Fannie Mae Fee Plan Demonstrates Need for Prompt GSE Reform
NAHB last week came out in opposition to a plan by Fannie Mae to impose an “Adverse Market Delivery Charge” for all mortgages purchased after March 1, 2008.
“Fannie Mae’s new fee is a broad tax on homeownership that ultimately will be passed along to consumers. It’s certain to be more difficult for the housing market to regain its footing when steps are being taken to drive up mortgage costs. This is the exact opposite of what needs to be done and underscores the importance of Congress quickly enacting legislation that would strengthen regulatory oversight of government-sponsored enterprises (GSEs) Fannie Mae and Freddie Mac while also preserving their vital housing mission,” said Jerry Howard, NAHB’s executive vice president and CEO.
Starting on March 1 Fannie Mae plans to charge lenders an additional 25 basis points across the board for loans purchased for portfolio as well as for loans delivered into its guaranteed mortgage-backed securities. Howard said that it appeared this action was being taken specifically to ensure that Fannie Mae meets a 30% minimum capital surcharge imposed by the Office of Federal Housing Enterprise Oversight (OFHEO) as a result of financial difficulties that Fannie Mae has been working through since 2004.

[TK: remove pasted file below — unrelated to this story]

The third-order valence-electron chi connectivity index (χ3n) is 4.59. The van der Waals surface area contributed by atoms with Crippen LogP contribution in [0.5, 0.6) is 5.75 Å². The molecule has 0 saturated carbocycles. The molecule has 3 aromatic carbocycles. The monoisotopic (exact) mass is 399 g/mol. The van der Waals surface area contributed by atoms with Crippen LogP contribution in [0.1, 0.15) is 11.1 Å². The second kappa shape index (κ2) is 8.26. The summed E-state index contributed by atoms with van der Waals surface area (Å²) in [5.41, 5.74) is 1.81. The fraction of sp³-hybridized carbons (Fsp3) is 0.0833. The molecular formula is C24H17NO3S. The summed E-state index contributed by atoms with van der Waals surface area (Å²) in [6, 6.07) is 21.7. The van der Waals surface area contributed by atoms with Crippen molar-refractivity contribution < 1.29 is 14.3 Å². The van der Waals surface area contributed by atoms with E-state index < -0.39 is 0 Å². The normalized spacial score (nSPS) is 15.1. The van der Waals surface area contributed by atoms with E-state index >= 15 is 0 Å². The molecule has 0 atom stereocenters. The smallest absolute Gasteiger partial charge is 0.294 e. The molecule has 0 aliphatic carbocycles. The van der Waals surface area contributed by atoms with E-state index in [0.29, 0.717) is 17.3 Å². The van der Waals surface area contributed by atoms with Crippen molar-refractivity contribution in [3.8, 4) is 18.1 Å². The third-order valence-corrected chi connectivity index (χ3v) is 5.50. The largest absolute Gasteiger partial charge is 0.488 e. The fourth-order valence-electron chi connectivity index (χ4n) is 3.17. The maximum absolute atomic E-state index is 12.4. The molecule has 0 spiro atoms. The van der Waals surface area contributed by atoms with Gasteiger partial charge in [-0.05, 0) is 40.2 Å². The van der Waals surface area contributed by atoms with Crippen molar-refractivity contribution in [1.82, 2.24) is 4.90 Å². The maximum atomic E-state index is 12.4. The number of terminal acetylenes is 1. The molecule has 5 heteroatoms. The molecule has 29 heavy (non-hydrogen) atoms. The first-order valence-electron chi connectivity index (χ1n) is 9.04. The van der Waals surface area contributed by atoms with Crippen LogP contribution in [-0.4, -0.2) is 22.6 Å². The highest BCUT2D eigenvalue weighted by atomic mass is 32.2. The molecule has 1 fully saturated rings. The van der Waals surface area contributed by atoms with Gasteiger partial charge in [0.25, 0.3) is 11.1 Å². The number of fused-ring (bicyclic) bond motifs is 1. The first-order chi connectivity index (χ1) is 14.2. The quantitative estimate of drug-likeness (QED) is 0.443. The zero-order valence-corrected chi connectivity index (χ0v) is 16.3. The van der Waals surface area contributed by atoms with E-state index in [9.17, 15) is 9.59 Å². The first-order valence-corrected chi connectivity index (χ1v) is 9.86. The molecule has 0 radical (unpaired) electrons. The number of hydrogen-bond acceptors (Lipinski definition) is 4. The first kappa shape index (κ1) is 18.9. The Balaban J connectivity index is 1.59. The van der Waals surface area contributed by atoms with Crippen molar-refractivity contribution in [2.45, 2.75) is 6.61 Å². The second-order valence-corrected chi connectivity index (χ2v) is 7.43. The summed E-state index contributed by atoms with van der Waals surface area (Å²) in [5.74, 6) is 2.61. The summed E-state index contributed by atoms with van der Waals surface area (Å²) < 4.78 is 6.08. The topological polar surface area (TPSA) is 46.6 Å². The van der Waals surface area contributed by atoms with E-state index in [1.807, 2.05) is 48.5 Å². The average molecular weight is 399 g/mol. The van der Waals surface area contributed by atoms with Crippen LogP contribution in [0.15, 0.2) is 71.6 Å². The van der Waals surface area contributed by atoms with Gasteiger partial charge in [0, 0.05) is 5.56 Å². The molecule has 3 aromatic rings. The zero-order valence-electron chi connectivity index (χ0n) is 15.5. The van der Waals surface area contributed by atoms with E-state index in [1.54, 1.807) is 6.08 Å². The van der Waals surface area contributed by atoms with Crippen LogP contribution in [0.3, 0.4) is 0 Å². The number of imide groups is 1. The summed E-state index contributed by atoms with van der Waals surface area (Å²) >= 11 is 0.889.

“This is like a mini perfect storm created by Congress’s inability to pass meaningful GSE reform and OFHEO’s regulatory inflexibility in a time of crisis. So it should be of little surprise to anyone that, under these circumstances, a GSE would resort to a mortgage surcharge to meet capital requirements,” Howard said.
“This is no time for Fannie Mae’s business interests to take precedence over its mission responsibility. NAHB has long opposed government efforts to impose user fees on the GSEs, and this, despite the fact that it is called a necessary result of a down market, is essentially a user fee that is being imposed by Fannie Mae. We oppose it and urge Fannie to reconsider,” he said.
For more information, e-mail David Ledford at NAHB, or call him at 800-368-5242 x8265.